Stop? Or gun it? Those are often the competing voices running through drivers’ heads when they approach a yellow light.
Grant Thomas of Chattanooga, Tenn., hears another sound in that situation: a disapproving beep emanating from under the dashboard of his 1998 Honda Civic.
The noise comes from a device provided by his insurer, Progressive, that beeps when it detects hard braking. The more the device beeps, the more Progressive considers him an accident-prone driver, one of several pieces of data that the device sends to the company to help calculate his insurance rate.
Since the earliest days of the automobile, actuaries have hungered for a way to price insurance premiums based on the daily driving habits of customers. But they have had to fall back on group-based statistics like age, gender and marital status to help determine someone’s risk behind a wheel.
That has begun to change in recent years, as insurance companies like Progressive began promoting “telematics” devices that tell them how much, when and how aggressively their customers drive. Customers who install the devices can get up to 30 percent off their premiums.
Insurance companies are only getting started, though. Vehicle telematics devices are becoming smaller and cheaper, which will encourage insurance companies to push them more heavily to customers. Some companies are testing smartphone apps that can track driver behavior, which could further lower barriers to consumer use.
Even bigger changes are expected in the types of data collected and how it is analyzed. Some companies are beginning to examine vehicle location data, for example, which could offer insights into how often someone speeds and drives on highways, both helpful for determining risk.
Some roadblocks lie ahead for vehicle telematics. Already, many people have blanched at the idea of letting an insurer track every car movement. Consumer advocates are concerned that insurance companies will use the driving data in inscrutable ways to set premium prices. Those advocates also worry that insurers will use the data to penalize consumers who work a late shift, for example, or in a low-income neighborhood.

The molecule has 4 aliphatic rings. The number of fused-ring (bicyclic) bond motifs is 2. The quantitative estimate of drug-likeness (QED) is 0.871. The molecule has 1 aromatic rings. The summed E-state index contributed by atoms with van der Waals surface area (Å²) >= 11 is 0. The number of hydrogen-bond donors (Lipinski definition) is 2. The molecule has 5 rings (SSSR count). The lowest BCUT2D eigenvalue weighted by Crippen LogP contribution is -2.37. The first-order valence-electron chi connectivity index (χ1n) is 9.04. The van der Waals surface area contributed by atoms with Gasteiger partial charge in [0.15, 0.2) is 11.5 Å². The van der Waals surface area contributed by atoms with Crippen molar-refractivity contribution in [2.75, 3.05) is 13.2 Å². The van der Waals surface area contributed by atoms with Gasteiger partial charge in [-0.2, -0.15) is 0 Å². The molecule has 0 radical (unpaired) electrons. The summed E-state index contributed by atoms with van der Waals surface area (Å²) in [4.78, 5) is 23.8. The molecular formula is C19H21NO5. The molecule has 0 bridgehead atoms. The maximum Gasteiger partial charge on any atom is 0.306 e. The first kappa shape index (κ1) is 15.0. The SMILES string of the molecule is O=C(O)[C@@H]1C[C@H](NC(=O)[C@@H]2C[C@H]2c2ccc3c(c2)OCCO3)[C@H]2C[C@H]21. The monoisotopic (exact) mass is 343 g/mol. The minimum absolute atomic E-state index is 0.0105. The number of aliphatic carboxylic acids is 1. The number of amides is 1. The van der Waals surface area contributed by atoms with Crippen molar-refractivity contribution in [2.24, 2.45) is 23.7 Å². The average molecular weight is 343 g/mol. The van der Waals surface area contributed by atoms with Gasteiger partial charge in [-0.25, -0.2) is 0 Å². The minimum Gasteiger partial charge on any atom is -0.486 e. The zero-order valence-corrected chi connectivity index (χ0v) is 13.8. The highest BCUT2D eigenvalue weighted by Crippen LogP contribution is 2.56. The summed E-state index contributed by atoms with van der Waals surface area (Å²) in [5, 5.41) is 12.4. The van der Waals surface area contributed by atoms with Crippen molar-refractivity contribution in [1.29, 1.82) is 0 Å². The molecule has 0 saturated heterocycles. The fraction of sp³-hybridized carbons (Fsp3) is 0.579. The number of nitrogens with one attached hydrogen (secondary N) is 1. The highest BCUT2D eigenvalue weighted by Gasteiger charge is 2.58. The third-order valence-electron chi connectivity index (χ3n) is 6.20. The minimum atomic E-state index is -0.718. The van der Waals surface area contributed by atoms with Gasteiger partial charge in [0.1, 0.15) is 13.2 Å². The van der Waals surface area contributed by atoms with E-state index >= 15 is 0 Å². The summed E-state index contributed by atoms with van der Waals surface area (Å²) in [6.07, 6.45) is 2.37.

“Telematics hold great promise but pose dangers,” said Birny Birnbaum, executive director for the Center for Economic Justice, a nonprofit group that acts as an advocate for the economic interests of low-income and minority consumers. “Right now the balance is to the dangers side.”
Still, even skeptics concede that telematics offer potential benefits, enabling a shift to a concept called usage-based insurance. The technology can be used to reward good drivers with lower premiums, forcing risky drivers to pay more. It could help make roads safer by giving drivers constant feedback on their behavior - like those beeps during hard braking.
In theory, if insurers decide telematics data surpass other methods of determining driver risk, it could reduce the widely criticized reliance on factors like credit scores and education. By enabling insurance companies to charge higher-mileage drivers more, telematics gives motorists an incentive to drive less, reducing road congestion and environmental impact.
“I do believe that usage-based insurance, because of the fairness of it and practicality of it, will be the dominant form of delivery for car insurance in the U.S. and worldwide,” said Robin Harbage, a director with Towers Watson, a company that helps insurance companies run their telematics programs.
Just over two dozen U.S. carriers offer usage-based insurance programs, Harbage said. Progressive’s Snapshot program is by far the most popular, representing nearly 15 percent of the company’s overall business and generating about $2.6 billion in premiums last year.
The palm-size, oblong Snapshot device has a wireless connection that transmits data to Progressive automatically. It tracks the time of the day the car is driven, miles driven and hard braking, which the company defines as sudden decreases in speed of 7 mph or greater.
Dave Pratt, general manager for usage-based insurance at Progressive, expects that by next year the company will be able to start using smartphones to track Snapshot customers, which will lower the cost of the program for the company.
Location-tracking and use of smartphone telematics apps by insurance companies, though, is likely to only accentuate the privacy concerns that many drivers already have. About a third of Progressive’s customers say they have no interest in the Snapshot program for privacy reasons, which is why the program will remain voluntary, Pratt said.
One car insurance startup, Metromile, focuses only on how much - not how - someone drives. Dan Preston, chief executive of Metromile, cited studies that said most of the risk drivers pose is associated with miles driven, rather than behavior.
Metromile customers are charged a base rate that varies based on demographic factors and the type of vehicle. The company uses telematics devices to track mileage, charging customers anywhere from a couple of pennies to 6 cents or so a mile.
Its drivers like the straightforwardness of its pricing. If they drive more, they pay more.
“I think overall our message has been, have a clear per-mile rate that’s transparent to you so you know how to play,” Preston said.